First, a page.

Bill would ensure the first step towards ‘making our communities safer’
On Wednesday, March 3, House lawmakers passed the George Floyd Justice in Policing Act.
With this bill and trial, this is America’s chance to condemn systemic racism and to recognize the changes that need to be made.
This landmark police reform bill would ban choke-holds, no-knock warrants in certain cases, and prohibit racial and religious profiling, thus altering the judicial doctrine known as qualified immunity.
According to the 1982 U.S. Supreme Court decision in the Harlow v. Fitzgerald case, qualified immunity protects government workers, like police officers, from lawsuits unless their actions violate “clearly established” constitutional rules.
The bill originally was introduced in the summer of 2020 in response to the demands for racial justice after the death of Floyd and other racially charged murders across the country but was put on hold in the Senate, which at the time was Republican dominated.
If this vital piece of legislation makes it through the now Democrat-dominated Senate, along with being signed by President Joe Biden, it would put the systematic racism prevalent in this country on display as a hope for trust between police and communities of color.
Derek Chauvin, Floyd’s murderer, is currently on trial and facing charges of second and third-degree murder along with second-degree manslaughter.
Chauvin has pleaded not guilty to all of these charges.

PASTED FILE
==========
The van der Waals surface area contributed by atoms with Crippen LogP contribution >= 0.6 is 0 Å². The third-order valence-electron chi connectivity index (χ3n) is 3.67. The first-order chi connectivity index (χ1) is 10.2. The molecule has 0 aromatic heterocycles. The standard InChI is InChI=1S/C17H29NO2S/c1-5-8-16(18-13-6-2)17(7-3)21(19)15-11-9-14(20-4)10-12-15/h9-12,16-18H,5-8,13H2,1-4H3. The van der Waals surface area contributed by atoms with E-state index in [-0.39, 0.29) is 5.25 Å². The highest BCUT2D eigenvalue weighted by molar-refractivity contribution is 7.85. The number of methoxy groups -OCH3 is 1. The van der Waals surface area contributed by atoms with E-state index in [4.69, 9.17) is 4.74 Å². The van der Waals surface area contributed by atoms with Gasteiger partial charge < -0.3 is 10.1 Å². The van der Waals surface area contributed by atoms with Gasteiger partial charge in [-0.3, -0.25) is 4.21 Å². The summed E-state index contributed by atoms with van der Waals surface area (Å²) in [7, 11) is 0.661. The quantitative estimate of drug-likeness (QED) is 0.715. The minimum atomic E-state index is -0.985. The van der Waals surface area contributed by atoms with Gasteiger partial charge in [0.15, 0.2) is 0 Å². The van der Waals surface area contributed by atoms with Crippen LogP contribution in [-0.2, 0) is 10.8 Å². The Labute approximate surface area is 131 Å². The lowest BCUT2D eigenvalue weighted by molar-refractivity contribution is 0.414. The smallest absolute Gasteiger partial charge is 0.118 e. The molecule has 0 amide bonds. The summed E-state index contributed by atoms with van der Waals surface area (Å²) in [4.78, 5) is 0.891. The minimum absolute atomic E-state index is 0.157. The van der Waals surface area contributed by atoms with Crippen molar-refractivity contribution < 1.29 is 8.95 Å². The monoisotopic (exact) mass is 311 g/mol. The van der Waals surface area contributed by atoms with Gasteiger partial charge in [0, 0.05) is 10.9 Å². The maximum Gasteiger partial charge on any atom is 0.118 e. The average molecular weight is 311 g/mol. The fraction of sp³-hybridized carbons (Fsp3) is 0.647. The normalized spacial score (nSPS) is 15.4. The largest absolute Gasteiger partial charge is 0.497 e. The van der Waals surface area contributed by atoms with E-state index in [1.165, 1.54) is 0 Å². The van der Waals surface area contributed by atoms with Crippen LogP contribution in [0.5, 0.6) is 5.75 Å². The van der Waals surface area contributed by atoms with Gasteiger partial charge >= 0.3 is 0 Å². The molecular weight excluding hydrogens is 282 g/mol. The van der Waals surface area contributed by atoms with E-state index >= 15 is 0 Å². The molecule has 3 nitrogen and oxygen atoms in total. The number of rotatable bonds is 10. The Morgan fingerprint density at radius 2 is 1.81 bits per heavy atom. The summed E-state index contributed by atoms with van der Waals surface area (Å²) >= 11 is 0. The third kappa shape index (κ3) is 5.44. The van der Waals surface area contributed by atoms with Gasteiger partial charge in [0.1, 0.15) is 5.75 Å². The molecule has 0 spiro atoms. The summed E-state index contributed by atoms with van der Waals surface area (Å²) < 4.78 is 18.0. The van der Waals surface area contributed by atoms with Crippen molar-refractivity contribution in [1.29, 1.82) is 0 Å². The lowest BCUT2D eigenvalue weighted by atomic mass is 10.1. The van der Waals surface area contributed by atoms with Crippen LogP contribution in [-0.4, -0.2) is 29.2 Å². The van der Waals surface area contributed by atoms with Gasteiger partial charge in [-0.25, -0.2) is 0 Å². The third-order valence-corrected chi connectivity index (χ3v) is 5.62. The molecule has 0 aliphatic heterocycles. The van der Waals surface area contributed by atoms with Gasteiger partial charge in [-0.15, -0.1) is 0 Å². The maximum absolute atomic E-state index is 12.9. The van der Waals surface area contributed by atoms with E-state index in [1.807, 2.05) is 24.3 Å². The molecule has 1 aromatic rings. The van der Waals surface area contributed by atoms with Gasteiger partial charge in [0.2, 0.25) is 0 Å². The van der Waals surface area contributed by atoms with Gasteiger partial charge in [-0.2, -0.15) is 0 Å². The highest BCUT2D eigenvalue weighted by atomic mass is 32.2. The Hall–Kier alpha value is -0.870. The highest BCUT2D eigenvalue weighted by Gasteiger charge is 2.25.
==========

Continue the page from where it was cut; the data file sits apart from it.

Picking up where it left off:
Eric Nelson, Chauvins defense attorney, argued that Floyd’s death was from a combination of pre-existing health conditions and drug use.
However, a 9 minute and 29 second video showing Chauvin kneeling on Floyd’s neck, ultimately leading to his death, tells a different story.
Floyd pleaded for help for 4 minutes and 45 seconds, suffered a seizure for 53 seconds and was unresponsive for 3 minutes and 51 seconds, according to prosecuting attorney Jerry Blackwell.
Rep. Karen Bass (D-Calif.), the lead House sponsor for the bill, took to twitter to say “How many more videos of police violence do we need to see before we act?”
A similar sentiment is likely to be made at Derek Chauvin’s trial this month.
The democratic party has openly supported this bill, more specifically President Joe Biden.
“To make our communities safer, we must begin by rebuilding trust between law enforcement and the people they are entrusted to serve and protect,” a statement from the White House calling attention to the urgency and importance of the George Floyd Justice in Policing Act said. “We cannot rebuild that trust if we do not hold police officers accountable for abuses of power and tackle systemic misconduct – and systemic racism – in police departments.”
In order to be able to see true system change, the American people must continue to put pressure on our elected officials and hold them accountable when they do not effectively do their jobs.
“I am pleased that the House will vote next week on the George Floyd Justice in Policing Act,” President Biden tweeted on Feb. 25. “I encourage the House to pass it. Following Senate consideration, I hope to be able to sign into law a landmark police reform bill.”
Although the bill is long overdue, it faces a tough challenge ahead in attempts to make it past the moderate Democrats and Republicans currently residing in the Senate.
“He [Joe Biden] certainly will be watching closely … at the time of George Floyd’s death he talked about this as being an event that really opened up a wound in the American public … racial injustice and inequality that many communities are experiencing every single day,” White House press secretary, Jen Psaki said, in reference to the George Floyd trial.